I’m an ICU doctor in the middle of a global pandemic. I am trained to manage ventilators and care for the critically ill. My city, along with others, is preparing for a surge of patients requiring hospitalization and intensive care.
And I’m nowhere near a hospital.
Haven’t been for a week. I am home, with my family, living a different life than my physician partners and colleagues of fifteen years. I am on the sidelines, forced to watch from afar, by a set of circumstances I would have thought impossible. But then again, in a world now ravaged by the novel coronavirus, many things once thought unimaginable are now our reality.
For a week I’ve been at home. A TV on in the background with a constant flow of repeated information. New COVID-19 Cases displayed via logarithmic graphs shooting towards the sky, while the Dow and S&P careen into the earth. Twitter is constantly refreshed on my iPad, while my laptop displays the Johns Hopkins COVID Dashboard. All are unhealthy distractions from my new medical issues.
Facing one’s own mortality, whether from an invisible viral pathogen or a cluster of hidden cancerous cells lurking on the side of my tongue, can activate a few coping strategies. My brain has rapidly cycled through both emotional and intellectual responses. In the time BC (Before Corona) I was doing a mediocre job of adjusting to my middle age. Now, I am forced to sit with the reality that my health is far more tenuous, and less under my control, than previously thought.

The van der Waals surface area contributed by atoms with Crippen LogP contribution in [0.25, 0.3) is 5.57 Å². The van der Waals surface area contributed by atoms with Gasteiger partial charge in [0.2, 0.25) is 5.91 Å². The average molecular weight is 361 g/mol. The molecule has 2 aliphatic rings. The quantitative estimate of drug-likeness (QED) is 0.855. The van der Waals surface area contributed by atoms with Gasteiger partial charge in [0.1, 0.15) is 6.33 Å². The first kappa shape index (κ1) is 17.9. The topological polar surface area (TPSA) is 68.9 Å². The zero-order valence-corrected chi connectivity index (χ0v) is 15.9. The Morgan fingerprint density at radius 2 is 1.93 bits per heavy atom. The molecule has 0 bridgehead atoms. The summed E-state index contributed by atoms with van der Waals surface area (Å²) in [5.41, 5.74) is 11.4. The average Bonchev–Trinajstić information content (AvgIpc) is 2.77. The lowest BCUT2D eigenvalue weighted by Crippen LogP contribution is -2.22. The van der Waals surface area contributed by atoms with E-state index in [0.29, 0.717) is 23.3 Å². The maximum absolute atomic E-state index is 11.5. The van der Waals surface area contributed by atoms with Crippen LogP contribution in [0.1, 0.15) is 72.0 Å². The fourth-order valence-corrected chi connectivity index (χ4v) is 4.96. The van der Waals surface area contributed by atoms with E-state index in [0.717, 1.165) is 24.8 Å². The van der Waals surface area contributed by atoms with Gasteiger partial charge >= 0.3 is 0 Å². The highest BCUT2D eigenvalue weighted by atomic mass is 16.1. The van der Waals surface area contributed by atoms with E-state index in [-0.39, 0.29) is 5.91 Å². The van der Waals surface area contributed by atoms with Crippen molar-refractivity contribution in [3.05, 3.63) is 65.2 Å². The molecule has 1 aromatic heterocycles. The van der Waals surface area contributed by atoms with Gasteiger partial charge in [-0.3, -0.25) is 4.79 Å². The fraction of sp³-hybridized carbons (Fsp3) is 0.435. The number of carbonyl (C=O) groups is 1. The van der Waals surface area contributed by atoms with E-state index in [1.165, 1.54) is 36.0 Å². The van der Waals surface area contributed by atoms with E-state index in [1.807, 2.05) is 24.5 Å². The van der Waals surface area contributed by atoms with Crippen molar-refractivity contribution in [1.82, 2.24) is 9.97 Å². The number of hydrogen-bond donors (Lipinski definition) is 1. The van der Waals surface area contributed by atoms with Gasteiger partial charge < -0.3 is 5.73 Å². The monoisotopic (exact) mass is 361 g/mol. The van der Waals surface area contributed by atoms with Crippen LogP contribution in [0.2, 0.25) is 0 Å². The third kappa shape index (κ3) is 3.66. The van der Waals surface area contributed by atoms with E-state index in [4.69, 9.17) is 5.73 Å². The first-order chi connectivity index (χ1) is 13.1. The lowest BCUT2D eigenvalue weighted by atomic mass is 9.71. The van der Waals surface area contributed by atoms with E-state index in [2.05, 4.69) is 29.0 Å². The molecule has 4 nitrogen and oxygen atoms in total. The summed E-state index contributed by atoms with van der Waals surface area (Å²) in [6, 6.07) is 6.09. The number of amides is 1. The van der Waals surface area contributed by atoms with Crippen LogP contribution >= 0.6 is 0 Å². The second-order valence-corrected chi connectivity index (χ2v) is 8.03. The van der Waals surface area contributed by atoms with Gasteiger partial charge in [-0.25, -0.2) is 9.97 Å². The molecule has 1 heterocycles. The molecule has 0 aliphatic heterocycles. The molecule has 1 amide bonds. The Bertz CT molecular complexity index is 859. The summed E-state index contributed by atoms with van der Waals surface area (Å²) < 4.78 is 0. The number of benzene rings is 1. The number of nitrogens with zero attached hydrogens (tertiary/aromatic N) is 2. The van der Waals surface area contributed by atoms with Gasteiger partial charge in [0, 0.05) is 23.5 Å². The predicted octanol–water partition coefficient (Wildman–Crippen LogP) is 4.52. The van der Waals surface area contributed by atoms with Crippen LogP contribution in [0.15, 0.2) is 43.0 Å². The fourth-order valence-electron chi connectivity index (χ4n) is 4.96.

Eleven days have passed since I heard the pathologist say the words “squamous cell carcinoma in-situ” over the phone. Forced social distancing has both the benefit of decreasing viral spread and giving me plenty of quiet time to think. Now I am finally ready to stop cycling between either my emotional or thinking brain and maybe hold space for both. There are so many thoughts going on inside my head. Like painting when I was a kid, mixing all those water colors together. The colors would start out vibrant and bright, but when brushed altogether, I was left with just a dull watery black. It has been easier to let these emotions blend together into a kind of white noise, muting their individual impact. But it’s time to identify and make room for how I feel. Fear, Anger, Guilt.
FEAR. I have felt fear a few times before. A nightmare. An irrational thought gone rogue about something bad happening to my children. But now that my own cells have betrayed me, there is this fear of my own body. Fear that maybe a cell or two might have escaped. Fear of surgery and pain. I fear the hospital, my home away from home. The surfaces, counter tops, door handles and keyboards. I fear the harm I might suffer by doing my job, taking care of the sick.
ANGER. Anger at ratings and politics are driving communication and decisions, instead of science. Anger that my colleagues have inadequate PPE’s. Anger about ventilators that should already have been made. Anger that empathy and compassion are so foreign, so unknown to our president, that he is incapable of even faking them.
GUILT. I sit here at home. Waiting for a surgery on my tongue that prevents me from working. I’m not allowed in the operating room until I am 14 days free of COVID patient exposure. So, I get a pass. From an increasing hospital census and shrinking supplies of PPE’s. From an ICU with the specter of COVID-19 permeating everything. And guilt, maybe, for feeling a little bit of relief, not to be there.